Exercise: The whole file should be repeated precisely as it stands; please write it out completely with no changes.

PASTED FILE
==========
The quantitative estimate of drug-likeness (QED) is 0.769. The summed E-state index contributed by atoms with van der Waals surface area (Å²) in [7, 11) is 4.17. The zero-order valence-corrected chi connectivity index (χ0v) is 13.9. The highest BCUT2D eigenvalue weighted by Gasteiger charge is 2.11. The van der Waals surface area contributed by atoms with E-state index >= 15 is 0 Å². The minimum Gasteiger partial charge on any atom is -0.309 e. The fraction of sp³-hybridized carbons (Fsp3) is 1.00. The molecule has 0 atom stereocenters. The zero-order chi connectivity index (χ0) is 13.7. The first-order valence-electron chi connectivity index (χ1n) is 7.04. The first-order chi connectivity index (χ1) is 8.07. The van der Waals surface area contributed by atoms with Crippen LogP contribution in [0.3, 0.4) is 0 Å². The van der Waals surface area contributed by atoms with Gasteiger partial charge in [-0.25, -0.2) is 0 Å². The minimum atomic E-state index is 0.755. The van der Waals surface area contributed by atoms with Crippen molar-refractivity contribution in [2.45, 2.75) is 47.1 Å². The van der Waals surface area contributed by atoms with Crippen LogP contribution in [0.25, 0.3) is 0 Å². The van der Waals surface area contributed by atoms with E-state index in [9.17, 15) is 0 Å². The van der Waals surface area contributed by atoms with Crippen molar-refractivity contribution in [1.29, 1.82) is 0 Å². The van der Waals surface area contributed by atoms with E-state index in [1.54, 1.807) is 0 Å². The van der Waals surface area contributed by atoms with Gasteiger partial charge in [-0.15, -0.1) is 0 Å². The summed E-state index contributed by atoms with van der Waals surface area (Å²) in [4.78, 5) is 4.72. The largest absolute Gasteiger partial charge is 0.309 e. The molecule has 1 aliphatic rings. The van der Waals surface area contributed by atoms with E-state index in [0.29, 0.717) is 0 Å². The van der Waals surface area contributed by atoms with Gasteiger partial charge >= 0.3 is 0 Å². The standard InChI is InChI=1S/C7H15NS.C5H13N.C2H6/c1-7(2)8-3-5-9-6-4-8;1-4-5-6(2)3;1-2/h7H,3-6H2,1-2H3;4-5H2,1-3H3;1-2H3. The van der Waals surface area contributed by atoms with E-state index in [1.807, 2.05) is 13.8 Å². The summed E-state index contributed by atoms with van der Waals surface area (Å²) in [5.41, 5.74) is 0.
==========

The quantitative estimate of drug-likeness (QED) is 0.769. The summed E-state index contributed by atoms with van der Waals surface area (Å²) in [7, 11) is 4.17. The zero-order valence-corrected chi connectivity index (χ0v) is 13.9. The highest BCUT2D eigenvalue weighted by Gasteiger charge is 2.11. The van der Waals surface area contributed by atoms with E-state index >= 15 is 0 Å². The minimum Gasteiger partial charge on any atom is -0.309 e. The fraction of sp³-hybridized carbons (Fsp3) is 1.00. The molecule has 0 atom stereocenters. The zero-order chi connectivity index (χ0) is 13.7. The first-order valence-electron chi connectivity index (χ1n) is 7.04. The first-order chi connectivity index (χ1) is 8.07. The van der Waals surface area contributed by atoms with Crippen LogP contribution in [0.3, 0.4) is 0 Å². The van der Waals surface area contributed by atoms with Gasteiger partial charge in [-0.25, -0.2) is 0 Å². The minimum atomic E-state index is 0.755. The van der Waals surface area contributed by atoms with Crippen molar-refractivity contribution in [2.45, 2.75) is 47.1 Å². The van der Waals surface area contributed by atoms with Crippen LogP contribution in [0.25, 0.3) is 0 Å². The van der Waals surface area contributed by atoms with E-state index in [9.17, 15) is 0 Å². The van der Waals surface area contributed by atoms with Crippen molar-refractivity contribution in [1.29, 1.82) is 0 Å². The van der Waals surface area contributed by atoms with E-state index in [1.54, 1.807) is 0 Å². The van der Waals surface area contributed by atoms with Gasteiger partial charge in [-0.15, -0.1) is 0 Å². The summed E-state index contributed by atoms with van der Waals surface area (Å²) in [4.78, 5) is 4.72. The largest absolute Gasteiger partial charge is 0.309 e. The molecule has 1 aliphatic rings. The van der Waals surface area contributed by atoms with E-state index in [0.29, 0.717) is 0 Å². The van der Waals surface area contributed by atoms with Gasteiger partial charge >= 0.3 is 0 Å². The standard InChI is InChI=1S/C7H15NS.C5H13N.C2H6/c1-7(2)8-3-5-9-6-4-8;1-4-5-6(2)3;1-2/h7H,3-6H2,1-2H3;4-5H2,1-3H3;1-2H3. The van der Waals surface area contributed by atoms with E-state index in [1.807, 2.05) is 13.8 Å². The summed E-state index contributed by atoms with van der Waals surface area (Å²) in [5.41, 5.74) is 0.